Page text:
Melissa Reese met the Hollands when she developed an affinity for running track at about 7 years old. Her dad was lukewarm about her participating in the sport, and she needed rides to and from practice. Perry Holland stepped up and gave the girl — and more than a dozen others — rides home after practice for years.
“We are talking about low-income children, and he made sure everyone who wanted to run track would have that opportunity. He would fill up his old station wagon or truck and drop kids off home, and then he would go back for another group of kids to drop off,” she said.
Reese said the Hollands also opened up their home to kids in the community — kids who needed a warm meal or maybe just someone to talk to.
Reese also remembered a trip to a public pool with Coach Holland on a sweltering hot day in 1981. Coach Holland told his team they could go to the pool after practice if they had permission from their parents.
When they got to the pool, a director of the pool at the time used a racial slur and told Holland the kids weren’t allowed in the pool.
I beg your pardon? We are going to go swimming.
And the kids went swimming.
“He is a hero to us. He was always bucking the system,” said Reese, who organized a special event with former students to honor Perry and LaNelle Holland. More than 50 people showed up.
“I wanted them to know what they meant to us,” said Reese. “I don’t think they had a clue the effect they had on people’s lives and even the little things they saw as insignificant were very important to us. They mean a lot to a lot of people. To me, they are like family.”
It was a sentiment shared by many.
“They work together to make life happen, all the while respecting and loving each other through whatever season life throws their way,” said Kim Minick, now 51 and who lives in Carrollton. She ran track in the early 1980s, and Perry was her coach.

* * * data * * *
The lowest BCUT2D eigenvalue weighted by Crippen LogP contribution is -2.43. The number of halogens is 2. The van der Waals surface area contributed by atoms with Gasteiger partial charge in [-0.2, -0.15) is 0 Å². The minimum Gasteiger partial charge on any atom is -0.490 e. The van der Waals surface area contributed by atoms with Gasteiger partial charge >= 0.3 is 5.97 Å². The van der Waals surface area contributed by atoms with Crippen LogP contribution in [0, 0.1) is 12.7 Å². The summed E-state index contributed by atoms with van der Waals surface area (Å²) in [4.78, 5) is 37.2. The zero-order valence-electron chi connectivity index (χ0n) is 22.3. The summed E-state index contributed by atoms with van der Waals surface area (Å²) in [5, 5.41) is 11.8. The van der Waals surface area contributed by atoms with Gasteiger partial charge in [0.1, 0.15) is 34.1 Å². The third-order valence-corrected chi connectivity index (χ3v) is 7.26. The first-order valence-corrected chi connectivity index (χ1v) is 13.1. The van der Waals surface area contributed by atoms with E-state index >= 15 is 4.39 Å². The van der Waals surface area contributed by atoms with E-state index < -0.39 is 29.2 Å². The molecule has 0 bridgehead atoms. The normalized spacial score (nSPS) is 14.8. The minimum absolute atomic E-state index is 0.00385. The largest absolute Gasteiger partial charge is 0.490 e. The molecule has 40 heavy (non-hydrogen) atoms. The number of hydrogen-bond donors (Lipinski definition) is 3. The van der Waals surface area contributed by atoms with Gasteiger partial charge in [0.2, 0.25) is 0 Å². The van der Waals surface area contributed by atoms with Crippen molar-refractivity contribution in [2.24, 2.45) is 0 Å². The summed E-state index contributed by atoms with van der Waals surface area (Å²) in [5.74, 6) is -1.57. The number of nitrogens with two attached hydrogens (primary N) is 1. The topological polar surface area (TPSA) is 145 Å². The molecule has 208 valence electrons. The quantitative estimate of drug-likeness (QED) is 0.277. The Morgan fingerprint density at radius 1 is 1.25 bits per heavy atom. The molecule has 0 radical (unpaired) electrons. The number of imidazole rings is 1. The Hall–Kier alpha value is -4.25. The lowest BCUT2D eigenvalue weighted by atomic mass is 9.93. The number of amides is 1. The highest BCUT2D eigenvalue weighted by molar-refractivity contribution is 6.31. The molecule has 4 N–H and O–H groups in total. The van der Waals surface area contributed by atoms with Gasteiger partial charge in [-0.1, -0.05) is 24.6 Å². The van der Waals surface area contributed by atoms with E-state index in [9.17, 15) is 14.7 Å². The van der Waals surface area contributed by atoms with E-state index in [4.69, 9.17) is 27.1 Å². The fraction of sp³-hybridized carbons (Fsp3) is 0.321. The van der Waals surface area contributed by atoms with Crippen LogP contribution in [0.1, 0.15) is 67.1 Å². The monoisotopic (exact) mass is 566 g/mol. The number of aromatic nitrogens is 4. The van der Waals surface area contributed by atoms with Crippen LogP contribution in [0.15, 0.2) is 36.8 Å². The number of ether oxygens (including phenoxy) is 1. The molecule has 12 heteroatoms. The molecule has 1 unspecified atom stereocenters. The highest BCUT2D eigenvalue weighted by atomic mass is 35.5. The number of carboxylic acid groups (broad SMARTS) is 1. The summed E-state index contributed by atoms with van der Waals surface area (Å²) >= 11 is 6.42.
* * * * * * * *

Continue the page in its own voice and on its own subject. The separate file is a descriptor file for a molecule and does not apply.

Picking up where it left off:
The Hollands will tell you, their marriage, like most, has had its bumps along the way. They squabble from time to time, but make sure to talk it through and get over it quickly. They share many of the same interests — they love Jimmy Buffett (they’ve seen him in concert about 20 times), they are die-hard Georgia Tech fans, watching every football game together and as season-ticket holders, attending all of the home games, and they enjoy spending time with their family, and each other. They now have six kids, 16 grandkids and 13 great-grandchildren.
As people everywhere celebrate Valentine’s Day, we asked LaNelle and Perry for their advice for a long and happy marriage. LaNelle says it’s important to have open and honest communication with your spouse. And, she adds, let your loved one know you appreciate them, love them.
Meanwhile, Perry offers this sage advice: “If you are not a good person, I can’t give you any advice. If you are a good person, my advice is to marry a good person.”